The last decades have witnessed great advances in paleogeography (reconstructing the former distribution and topography of land and sea) and paleoclimatology (inquiring into the climatic changes of the past). Paleobotany has enormously expanded the documentation of fossil plant groups, floras and vegetation types, supporting its conclusions by technically much improved analyses of microfossils (pollen) and anatomical details. An increasing quantity and quality of all these informations from the geosciences is available when we follow the history of the biosphere up to the present. Simultaneously, research from the biosciences on the morphology, ecology, distribution, systematics and evolution of extant vascular plants, and on the ecogeographical differentiation of the vegetation cover of our planet, has made enormous progress. Thus, a synthetic geo-and bioscientific approach becomes more and more feasible and urgent for further advances in the many problems of common concern. Nevertheless, considerable obstacles for an exchange of relevant informations and subsequent cooperative efforts result from the fact, that paleo- and neobotanists usually work in separate institutions, use methods of their own, and publish in different journals.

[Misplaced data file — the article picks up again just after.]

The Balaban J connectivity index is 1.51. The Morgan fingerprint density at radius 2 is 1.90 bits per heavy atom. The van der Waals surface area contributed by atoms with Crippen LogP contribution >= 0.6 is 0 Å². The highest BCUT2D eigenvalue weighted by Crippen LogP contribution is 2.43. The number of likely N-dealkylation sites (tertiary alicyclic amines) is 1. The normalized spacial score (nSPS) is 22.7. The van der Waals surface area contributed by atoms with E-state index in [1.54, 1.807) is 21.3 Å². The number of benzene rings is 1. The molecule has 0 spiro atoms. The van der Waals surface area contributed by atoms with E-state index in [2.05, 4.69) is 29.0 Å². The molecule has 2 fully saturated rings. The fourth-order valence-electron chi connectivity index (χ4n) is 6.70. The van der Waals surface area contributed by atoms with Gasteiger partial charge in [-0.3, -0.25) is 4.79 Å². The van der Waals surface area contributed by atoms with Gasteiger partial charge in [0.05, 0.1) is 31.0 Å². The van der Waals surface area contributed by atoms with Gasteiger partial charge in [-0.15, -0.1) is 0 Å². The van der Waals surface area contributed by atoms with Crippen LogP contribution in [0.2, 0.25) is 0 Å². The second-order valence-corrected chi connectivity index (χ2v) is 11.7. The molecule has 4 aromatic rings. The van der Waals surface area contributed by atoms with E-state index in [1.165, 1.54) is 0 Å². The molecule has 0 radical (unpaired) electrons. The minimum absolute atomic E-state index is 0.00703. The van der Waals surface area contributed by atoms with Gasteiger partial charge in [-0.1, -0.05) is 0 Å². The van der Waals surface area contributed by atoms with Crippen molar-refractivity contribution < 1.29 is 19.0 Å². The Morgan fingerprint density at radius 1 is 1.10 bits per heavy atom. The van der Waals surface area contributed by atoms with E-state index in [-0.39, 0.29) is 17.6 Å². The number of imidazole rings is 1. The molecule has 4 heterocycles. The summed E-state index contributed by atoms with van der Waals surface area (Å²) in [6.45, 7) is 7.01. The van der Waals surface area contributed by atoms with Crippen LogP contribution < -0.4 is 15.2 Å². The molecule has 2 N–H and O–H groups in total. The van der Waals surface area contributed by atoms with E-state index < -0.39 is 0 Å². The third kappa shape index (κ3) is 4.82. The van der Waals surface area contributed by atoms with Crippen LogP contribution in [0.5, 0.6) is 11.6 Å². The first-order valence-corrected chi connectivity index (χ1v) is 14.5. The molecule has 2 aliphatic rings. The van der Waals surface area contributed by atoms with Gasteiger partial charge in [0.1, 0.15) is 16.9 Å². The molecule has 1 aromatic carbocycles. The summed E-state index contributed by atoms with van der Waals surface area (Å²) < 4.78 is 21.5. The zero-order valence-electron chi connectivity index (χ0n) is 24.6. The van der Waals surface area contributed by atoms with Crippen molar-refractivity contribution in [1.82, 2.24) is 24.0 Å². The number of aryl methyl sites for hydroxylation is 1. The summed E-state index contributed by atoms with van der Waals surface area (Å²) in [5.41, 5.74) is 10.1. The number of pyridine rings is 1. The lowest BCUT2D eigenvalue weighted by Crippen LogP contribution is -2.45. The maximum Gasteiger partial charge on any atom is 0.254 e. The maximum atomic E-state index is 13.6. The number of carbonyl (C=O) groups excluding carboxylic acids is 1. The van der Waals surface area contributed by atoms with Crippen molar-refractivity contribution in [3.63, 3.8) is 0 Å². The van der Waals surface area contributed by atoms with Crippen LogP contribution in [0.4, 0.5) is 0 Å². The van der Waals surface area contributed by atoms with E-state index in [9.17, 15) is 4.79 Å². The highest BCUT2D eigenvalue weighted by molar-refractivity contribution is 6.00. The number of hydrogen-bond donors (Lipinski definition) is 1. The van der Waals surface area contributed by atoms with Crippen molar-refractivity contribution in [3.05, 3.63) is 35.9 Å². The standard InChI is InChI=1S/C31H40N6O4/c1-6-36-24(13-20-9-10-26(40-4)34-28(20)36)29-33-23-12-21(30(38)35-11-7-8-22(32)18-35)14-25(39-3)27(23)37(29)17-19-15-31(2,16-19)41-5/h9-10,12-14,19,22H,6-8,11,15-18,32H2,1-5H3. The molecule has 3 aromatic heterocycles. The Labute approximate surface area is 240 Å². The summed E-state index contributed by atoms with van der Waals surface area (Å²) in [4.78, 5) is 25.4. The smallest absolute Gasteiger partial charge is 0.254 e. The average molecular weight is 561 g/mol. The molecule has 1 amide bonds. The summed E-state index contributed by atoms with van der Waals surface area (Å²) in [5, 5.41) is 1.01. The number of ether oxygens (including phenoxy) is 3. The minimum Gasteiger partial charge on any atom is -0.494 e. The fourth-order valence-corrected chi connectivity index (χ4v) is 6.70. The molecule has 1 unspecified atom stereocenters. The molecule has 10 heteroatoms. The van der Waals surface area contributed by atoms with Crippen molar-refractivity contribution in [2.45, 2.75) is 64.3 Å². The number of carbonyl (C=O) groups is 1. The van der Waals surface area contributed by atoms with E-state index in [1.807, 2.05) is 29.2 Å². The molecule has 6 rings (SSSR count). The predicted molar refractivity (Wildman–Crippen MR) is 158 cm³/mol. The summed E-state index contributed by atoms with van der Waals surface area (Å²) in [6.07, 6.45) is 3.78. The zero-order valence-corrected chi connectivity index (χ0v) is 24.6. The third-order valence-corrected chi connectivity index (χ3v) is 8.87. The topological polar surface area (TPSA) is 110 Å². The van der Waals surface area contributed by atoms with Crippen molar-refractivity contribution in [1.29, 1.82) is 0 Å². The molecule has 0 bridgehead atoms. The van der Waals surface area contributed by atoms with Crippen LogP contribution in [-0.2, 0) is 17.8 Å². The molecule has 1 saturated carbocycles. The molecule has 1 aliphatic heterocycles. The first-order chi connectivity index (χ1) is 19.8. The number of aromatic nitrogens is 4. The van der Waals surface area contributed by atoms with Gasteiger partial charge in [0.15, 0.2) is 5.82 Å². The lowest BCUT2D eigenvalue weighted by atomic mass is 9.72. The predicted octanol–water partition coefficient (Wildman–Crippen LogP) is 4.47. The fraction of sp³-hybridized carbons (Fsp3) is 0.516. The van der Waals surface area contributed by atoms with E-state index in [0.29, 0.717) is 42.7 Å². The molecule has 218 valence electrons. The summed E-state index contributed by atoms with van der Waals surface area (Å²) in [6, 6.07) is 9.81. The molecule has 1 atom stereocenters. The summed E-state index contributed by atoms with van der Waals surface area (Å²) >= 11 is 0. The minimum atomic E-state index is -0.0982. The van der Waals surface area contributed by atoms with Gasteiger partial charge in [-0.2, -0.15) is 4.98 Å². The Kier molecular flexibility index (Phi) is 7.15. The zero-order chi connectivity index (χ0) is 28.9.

KeywordsScientific Session Separate Institution Forest Flora Australian Flora Eocene Flora
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